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Construction underway on temporary Ontario hospital to prep for influx of COVID-19 patients


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April 2, 2020 by David Kennedy

The growing number of coronavirus cases has prompted health providers across Canada to look at temporary solutions for housing the high number of patients. PHOTO: Adobe Stock

Construction crews started work this week on a temporary hospital building southwest of Toronto as health care providers across Canada prepare for an expected “surge” of COVID-19 patients.

Joseph Brant Hospital in Burlington, Ont., said March 30 that the modular structure will serve as a Pandemic Response Unit.

“The construction of the Pandemic Response Unit will allow the hospital to preserve our critical care and high acuity patient beds for our sickest patients,” Ian Preyra, the hospital’s chief of staff, said in a release. “Physicians from the Burlington community are volunteering to provide patient care in the Pandemic Response Unit, treating COVID-19 positive patients with acute care needs who may require oxygen therapy and ongoing monitoring.”

BLT Construction Services is “working around the clock” to piece together the 93-bed facility adjacent to the hospital’s south tower. The construction firm said the temporary building uses a modular system from Spring Instant Structures, which is based outside Calgary in Aldersyde, Alta.

BLT has been engaging with the federal government, as well as provincial governments in both Ontario and British Columbia, to find ways to provide temporary relief to hospitals.

“Orders from outside Canada will quickly deplete the stock of Sprung Structures, and our Canadian medical system will not be able to cope with the magnitude and scale of cases,” Mark Watts, the company’s president, said in a release. “Having a sense of urgency and agility at this time will be a significant game changer, and we must work together with all levels of government, institutions, and our teams to help defeat this pandemic.”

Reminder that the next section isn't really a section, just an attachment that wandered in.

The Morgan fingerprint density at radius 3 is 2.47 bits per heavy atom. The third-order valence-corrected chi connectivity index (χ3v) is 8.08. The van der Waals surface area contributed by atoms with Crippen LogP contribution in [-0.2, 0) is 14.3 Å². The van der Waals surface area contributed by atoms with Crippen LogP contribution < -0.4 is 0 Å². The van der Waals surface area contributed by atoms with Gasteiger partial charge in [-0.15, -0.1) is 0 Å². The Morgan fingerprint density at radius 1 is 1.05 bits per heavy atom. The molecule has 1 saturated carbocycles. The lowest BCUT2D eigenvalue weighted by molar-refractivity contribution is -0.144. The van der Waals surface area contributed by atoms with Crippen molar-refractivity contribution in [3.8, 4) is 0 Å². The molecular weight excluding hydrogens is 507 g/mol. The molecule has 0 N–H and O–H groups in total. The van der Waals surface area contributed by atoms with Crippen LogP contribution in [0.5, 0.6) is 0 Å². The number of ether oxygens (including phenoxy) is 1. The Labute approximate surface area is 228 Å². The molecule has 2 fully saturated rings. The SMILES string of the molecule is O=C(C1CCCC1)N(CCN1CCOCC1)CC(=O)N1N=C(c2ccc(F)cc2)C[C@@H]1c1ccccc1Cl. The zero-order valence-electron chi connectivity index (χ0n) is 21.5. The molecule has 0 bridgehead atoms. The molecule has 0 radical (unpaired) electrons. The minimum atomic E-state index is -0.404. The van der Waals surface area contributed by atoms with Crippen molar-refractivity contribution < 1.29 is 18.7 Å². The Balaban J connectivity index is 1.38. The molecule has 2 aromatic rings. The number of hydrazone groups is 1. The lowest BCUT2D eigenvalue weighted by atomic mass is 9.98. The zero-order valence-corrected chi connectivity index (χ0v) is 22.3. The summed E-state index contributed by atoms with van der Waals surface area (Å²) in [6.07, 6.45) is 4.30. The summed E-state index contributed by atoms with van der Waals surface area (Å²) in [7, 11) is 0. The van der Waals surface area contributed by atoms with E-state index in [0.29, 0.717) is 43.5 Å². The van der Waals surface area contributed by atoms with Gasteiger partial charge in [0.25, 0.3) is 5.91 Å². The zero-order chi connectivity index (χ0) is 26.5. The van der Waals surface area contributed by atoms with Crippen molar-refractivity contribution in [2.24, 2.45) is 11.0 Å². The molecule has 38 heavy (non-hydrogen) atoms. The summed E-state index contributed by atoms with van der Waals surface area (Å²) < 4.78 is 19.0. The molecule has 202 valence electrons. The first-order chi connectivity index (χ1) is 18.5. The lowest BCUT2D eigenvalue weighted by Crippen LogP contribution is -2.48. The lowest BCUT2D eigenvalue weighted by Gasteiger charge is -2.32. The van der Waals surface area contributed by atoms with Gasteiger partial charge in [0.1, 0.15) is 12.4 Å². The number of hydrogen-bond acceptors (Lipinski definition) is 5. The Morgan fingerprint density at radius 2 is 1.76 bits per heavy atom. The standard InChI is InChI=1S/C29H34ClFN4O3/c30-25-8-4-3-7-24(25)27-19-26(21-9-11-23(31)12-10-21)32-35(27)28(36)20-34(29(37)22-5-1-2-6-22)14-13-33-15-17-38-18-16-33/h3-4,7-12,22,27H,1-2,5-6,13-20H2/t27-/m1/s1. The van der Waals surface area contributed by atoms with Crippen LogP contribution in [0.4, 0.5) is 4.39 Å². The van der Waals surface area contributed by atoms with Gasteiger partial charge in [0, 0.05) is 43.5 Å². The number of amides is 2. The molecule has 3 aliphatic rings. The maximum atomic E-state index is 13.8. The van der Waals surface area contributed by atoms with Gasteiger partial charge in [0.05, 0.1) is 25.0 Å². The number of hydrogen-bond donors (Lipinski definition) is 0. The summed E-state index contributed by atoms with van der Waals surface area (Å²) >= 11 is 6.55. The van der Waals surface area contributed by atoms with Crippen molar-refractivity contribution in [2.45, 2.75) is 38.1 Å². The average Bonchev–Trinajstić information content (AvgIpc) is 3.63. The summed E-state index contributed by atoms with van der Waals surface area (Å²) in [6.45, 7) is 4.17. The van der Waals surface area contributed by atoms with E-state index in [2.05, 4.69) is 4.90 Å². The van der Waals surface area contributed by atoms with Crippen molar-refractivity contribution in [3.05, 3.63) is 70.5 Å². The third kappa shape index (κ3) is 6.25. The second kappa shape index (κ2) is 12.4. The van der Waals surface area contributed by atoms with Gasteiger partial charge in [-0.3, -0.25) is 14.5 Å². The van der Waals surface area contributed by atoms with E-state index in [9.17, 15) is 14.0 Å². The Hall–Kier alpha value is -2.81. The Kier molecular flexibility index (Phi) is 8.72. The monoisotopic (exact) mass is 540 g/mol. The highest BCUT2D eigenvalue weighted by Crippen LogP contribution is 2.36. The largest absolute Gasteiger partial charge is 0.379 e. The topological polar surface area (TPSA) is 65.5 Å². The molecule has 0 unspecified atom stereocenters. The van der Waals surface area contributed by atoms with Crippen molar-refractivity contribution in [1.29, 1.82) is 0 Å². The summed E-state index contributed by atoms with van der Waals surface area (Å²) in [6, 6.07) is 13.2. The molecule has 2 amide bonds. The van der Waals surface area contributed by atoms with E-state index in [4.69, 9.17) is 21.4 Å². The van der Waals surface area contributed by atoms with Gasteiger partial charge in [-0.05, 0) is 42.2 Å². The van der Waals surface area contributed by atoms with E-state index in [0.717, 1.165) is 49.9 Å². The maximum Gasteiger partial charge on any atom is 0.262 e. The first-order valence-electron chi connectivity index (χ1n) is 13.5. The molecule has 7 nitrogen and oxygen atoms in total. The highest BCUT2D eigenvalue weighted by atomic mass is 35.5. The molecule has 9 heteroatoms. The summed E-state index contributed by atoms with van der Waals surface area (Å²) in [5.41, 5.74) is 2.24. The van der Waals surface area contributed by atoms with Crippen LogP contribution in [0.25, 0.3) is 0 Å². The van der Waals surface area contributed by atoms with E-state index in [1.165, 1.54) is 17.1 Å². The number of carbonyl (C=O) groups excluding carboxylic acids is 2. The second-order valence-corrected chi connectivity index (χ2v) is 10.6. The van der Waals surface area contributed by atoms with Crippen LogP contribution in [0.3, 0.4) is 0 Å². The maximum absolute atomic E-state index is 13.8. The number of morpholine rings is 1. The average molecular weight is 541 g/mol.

According to Spring Instant Structures, the materials for the 8,250 sq. ft. temporary building being erected in Burlington left the Calgary area Sunday.

As of April 2, Ontario had 2,392 confirmed cases of coronavirus, while the Canada-wide figure sits at 9,729.

With the growing total and increasing number of Canadians requiring hospitalization, other provinces are also working on temporary solutions.

B.C. has designated 19 major hospitals “primary” COVID-19 facilities and is preparing other locations to serve as off-site treatment centres. Earlier this week, it noted it was “readying” the Vancouver Convention Centre for 270 patients and setting up 80 beds in a new tower at the Royal Columbian Hospital in New Westminster.

“In coming days, other health authorities will begin making similar preparations,” said Adrian Dix, the province’s minister of Health, and Bonnie Henry, B.C.’s provincial health officer, in a joint statement March 30.

Quebec, which has nearly half of Canada’s confirmed cases of COVID-19, has already reopened parts of Montreal’s Hotel-Dieu hospital as a testing clinic and has begun housing patients without coronavirus in hotels to free up in-patient beds.

Both Alberta and Manitoba have said they will look at erecting temporary facilities if COVID-19 cases overload conventional hospitals.


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